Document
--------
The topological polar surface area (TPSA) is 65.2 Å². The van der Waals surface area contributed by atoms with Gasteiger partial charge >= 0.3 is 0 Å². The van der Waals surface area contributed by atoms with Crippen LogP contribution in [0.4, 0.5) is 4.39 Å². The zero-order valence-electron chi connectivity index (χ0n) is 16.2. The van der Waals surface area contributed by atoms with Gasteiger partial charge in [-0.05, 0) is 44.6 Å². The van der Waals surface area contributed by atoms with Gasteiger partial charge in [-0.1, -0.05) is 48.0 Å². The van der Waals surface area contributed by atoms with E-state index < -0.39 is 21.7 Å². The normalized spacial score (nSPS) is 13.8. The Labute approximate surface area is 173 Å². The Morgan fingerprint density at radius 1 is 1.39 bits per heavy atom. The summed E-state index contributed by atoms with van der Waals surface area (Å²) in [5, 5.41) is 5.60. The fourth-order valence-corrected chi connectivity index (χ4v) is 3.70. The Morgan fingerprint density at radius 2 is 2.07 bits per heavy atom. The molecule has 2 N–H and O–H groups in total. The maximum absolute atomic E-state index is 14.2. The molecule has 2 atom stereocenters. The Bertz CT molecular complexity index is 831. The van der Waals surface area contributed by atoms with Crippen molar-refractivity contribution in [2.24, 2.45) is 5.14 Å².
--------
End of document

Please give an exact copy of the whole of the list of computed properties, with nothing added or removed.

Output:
The topological polar surface area (TPSA) is 65.2 Å². The van der Waals surface area contributed by atoms with Gasteiger partial charge >= 0.3 is 0 Å². The van der Waals surface area contributed by atoms with Crippen LogP contribution in [0.4, 0.5) is 4.39 Å². The zero-order valence-electron chi connectivity index (χ0n) is 16.2. The van der Waals surface area contributed by atoms with Gasteiger partial charge in [-0.05, 0) is 44.6 Å². The van der Waals surface area contributed by atoms with Gasteiger partial charge in [-0.1, -0.05) is 48.0 Å². The van der Waals surface area contributed by atoms with E-state index < -0.39 is 21.7 Å². The normalized spacial score (nSPS) is 13.8. The Labute approximate surface area is 173 Å². The Morgan fingerprint density at radius 1 is 1.39 bits per heavy atom. The summed E-state index contributed by atoms with van der Waals surface area (Å²) in [5, 5.41) is 5.60. The fourth-order valence-corrected chi connectivity index (χ4v) is 3.70. The Morgan fingerprint density at radius 2 is 2.07 bits per heavy atom. The molecule has 2 N–H and O–H groups in total. The maximum absolute atomic E-state index is 14.2. The molecule has 2 atom stereocenters. The Bertz CT molecular complexity index is 831. The van der Waals surface area contributed by atoms with Crippen molar-refractivity contribution in [2.24, 2.45) is 5.14 Å².